But I do think the metaphor of the movie is… You can only truly drink from the fountain of life when you can accept death, without fearing it. And after all… If he had never feared death so much, he wouldn’t have had to be so traumatized by his wife’s death, because he would have understood what death means… That death is giving your soul back to the mother, to keep the life force regenerating, turning the old into the new… Death makes your spirit feel like a golden beam of light bursting into supernovas that turn into entire galaxies, just like that trippy scene there toward the end…
    And yes I KNOW this is the exact meaning of the movie. 😉

  32. this film changed my life..and before that, i found films and going to the cinema a complete waste of time. i have seen it more than twenty times(no joke) by now and every time i notice something new..yet my feelings after seeing it are as strong as he first time i left the cinema..great article .thank you so much!

  33. I did not read all comments, but did anyone say something about the very last seconds of the movie. I thing they are the most important one.
    They finally left the circle.

  34. I disagree. “Old” Thomas, as you call him, didn’t fail, he received eternal life by being the foundation of new life. Aka the flowers that grew out of him. That’s the whole point; out of death comes life. Also, I don’t think there’s a past, present and future here. What you call past and future are actually symbolic. The past story was a way of Rachel Weisz to make Thomas deal with her death, not cure her. And the “future” story is also symbolic – why the hell would we be able to drift inside a glass sphere with strange looking trees in the future? It’s all symbolic, folks, that’s why it’s so beautifully done.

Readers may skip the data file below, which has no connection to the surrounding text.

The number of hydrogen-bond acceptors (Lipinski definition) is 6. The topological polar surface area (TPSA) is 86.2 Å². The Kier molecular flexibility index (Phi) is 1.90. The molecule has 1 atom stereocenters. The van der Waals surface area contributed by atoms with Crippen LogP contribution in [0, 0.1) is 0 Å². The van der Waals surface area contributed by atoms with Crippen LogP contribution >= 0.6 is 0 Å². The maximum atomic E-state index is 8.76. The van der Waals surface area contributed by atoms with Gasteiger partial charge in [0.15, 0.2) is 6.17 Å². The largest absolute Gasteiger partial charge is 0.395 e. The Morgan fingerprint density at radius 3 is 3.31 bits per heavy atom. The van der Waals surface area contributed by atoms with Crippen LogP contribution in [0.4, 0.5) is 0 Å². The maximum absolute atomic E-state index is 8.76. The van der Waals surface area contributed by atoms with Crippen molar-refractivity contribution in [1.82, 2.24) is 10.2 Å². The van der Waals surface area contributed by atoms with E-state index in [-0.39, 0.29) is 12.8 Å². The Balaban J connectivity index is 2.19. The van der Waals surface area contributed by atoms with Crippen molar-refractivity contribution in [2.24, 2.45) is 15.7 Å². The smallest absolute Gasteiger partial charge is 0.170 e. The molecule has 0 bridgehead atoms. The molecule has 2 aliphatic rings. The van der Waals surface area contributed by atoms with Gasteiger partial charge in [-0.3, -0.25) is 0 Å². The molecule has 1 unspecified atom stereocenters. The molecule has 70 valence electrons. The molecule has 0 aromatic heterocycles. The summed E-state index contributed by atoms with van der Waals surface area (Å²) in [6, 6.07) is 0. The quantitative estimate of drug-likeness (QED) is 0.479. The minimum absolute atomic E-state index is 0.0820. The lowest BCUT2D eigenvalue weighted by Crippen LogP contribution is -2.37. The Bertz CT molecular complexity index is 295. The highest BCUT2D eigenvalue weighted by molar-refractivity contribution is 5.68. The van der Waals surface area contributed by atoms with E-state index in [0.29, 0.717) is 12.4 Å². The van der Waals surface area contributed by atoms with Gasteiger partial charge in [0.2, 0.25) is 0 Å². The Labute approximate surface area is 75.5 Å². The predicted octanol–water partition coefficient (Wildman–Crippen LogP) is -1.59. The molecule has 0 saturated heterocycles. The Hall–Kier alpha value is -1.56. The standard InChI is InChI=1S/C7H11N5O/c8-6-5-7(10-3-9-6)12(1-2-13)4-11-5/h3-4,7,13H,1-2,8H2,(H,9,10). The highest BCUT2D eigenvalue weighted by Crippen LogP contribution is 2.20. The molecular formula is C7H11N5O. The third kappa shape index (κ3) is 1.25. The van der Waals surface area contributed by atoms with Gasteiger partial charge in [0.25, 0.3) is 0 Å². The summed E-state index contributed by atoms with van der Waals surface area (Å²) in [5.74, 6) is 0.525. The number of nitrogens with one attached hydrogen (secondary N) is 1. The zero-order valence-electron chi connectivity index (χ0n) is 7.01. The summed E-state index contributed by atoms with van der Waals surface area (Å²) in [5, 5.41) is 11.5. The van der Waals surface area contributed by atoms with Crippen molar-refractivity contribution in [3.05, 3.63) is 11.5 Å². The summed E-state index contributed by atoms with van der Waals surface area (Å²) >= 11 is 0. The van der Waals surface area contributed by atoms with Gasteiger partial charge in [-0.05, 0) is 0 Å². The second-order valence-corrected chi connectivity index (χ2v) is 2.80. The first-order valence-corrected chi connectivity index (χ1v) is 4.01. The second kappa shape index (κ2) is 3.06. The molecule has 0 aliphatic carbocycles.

35. I love your explanation of The Fountain and I agree with it. You pointed out things I hadn’t noticed in the film. But there’s also much more to explore about literary alchemy in this film. The entire film hinges on the concept of alchemy. I love how your explanation and the alchemical process of the story go so well together.

  36. Thank you, Em. Kim, your interpretation is similar to that of other commentators. It is certainly valid, although for me, the film would lose some of its depth.

  37. Thanks for writing this up. Great summary of some key themes and ideas. Another thing to add to your section about lighting- notice when Tommy is running down the street and there are welding sparks flying above his head. This seems to foreshadow his approach to Xibalba 🙂

  38. There’s a lot of good observation here. I’d like to add a few things people may not consider. Please bear with me as the symbols of this movie are quite literally circular and it’s difficult to arrange them linearly.

    I’ll refer to all the “Tom” characters simply as Tom and “Izzy” characters simply as Izzy for simplicity. Now, Let me try to illustrate just how intricate and well though out some of the symbols are: